Illegal immigrants can use bankruptcy protection
Image Source: Flickr user Elvert Barnes
There's no denying that the United States has thrived because of immigration, but illegal immigration in today's era is hotly debated. No matter where you stand on the issue of undocumented workers, the fact is that there is a significant influx of illegal aliens into our state. Between 1990 and 2000, North Carolina was the state with the greatest increase of immigrants with a 274% boom during that decade. Roughly 7.5% of our state's population is made up of immigrants or a little more than 750,000. The question at hand is whether these undocumented workers can file bankruptcy if their debts grow to be unmanageable.
The short and simple answer is – yes, so long as they meet very basic requirements. Here's why. The bankruptcy laws in US Code Section 109 do not mandate any citizenship requirement to use bankruptcy protection - there are just two standards. First, you need only have a domicile in the state where you plan to file. A domicile is “the physical presence of a person at the place of the domicile claimed, couple with the intention of making it his present home.” Second, you need a social security number or a taxpayer identification number.
How to meet the domicile requirement for bankruptcy
There are two questions to consider when determining your legal domicile for bankruptcy purposes. The first is: Where do you live now or where have you been living? The second is: Where are your principal assets located? The court will usually consider the six months (180 days) prior to your filing. If you have lived in the same state for the past six months, it's a no-brainer.
If, though, you've moved recently, it's the state you've lived in for the majority of the past six months that determines where you're eligible to file. If you haven't been in the state for more than three months (90 days), you will have to file where you lived previously or wait until you've exceeded 90 days in your current location. The asset question isn't critical for most undocumented workers, just the domicile.
How to meet the Social Security number requirement for bankruptcy
Some undocumented workers use other people's SSN or a fake SSN. You should not use either one for a bankruptcy filing because this would be considered bankruptcy fraud. Instead, if you don't have an SSN and can't get one, you should apply for a Taxpayer Identification Number (TIN). This is a number issued strictly by the IRS for purposes of paying taxes if you don't have a Social Security number. Some undocumented workers already have TINs that they use to pay taxes on their wages even though they are technically illegal workers.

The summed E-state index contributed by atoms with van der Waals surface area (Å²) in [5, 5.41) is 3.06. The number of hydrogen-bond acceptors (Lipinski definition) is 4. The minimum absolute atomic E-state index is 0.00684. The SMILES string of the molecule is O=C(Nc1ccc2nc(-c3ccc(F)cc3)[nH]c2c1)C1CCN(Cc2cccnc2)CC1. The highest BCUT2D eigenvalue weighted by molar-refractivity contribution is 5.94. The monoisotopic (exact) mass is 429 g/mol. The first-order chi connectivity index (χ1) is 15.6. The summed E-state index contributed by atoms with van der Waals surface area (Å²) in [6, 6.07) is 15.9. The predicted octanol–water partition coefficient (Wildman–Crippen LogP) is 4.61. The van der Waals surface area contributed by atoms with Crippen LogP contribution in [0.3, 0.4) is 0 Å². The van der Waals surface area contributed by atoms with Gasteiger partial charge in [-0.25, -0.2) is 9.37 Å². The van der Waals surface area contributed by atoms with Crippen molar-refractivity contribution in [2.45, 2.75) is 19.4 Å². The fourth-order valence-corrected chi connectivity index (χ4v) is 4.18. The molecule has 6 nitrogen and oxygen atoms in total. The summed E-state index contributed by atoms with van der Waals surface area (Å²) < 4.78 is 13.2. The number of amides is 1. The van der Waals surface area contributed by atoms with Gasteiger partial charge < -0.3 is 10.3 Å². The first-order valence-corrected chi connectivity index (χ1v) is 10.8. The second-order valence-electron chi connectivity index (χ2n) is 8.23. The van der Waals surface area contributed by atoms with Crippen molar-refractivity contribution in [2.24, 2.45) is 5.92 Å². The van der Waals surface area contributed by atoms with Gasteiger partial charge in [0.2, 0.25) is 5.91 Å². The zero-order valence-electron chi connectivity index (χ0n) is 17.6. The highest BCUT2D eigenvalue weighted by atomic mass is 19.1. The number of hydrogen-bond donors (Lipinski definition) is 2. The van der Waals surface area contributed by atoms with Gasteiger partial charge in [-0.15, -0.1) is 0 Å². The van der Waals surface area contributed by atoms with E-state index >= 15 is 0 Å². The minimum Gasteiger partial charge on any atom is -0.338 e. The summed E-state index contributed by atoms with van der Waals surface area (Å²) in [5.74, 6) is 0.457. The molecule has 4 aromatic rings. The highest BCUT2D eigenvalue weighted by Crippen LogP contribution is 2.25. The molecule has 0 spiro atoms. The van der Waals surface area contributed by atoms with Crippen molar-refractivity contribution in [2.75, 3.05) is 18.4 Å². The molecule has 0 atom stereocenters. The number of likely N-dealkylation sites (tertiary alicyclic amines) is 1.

Other illegals obtained Social Security numbers as part of an immigration executive order initiated by President Obama. Under the Deferred Action for Childhood Arrivals (DACA), the President has roughly 90,000 SSNs issued to undocumented aliens before a court injunction suspended the program. Until the court case is resolved, a TIN is the only option to get an identification number. Once you have a TIN, you can file a Chapter 7 or 13 if you're an illegal alien who needs to seek debt relief under the bankruptcy laws. You will also have to provide several past years of tax returns. If you didn't file your returns, you must catch up on these.
To find out more about the debt relief options available in North Carolina, contact the experts at the law offices of John T Orcutt. We have offices in Raleigh, Greensboro, Fayetteville, Wilson, Garner and Durham. Call +1-919-646-2654 for a free consultation. Be sure to ask about zero down bankruptcy plans.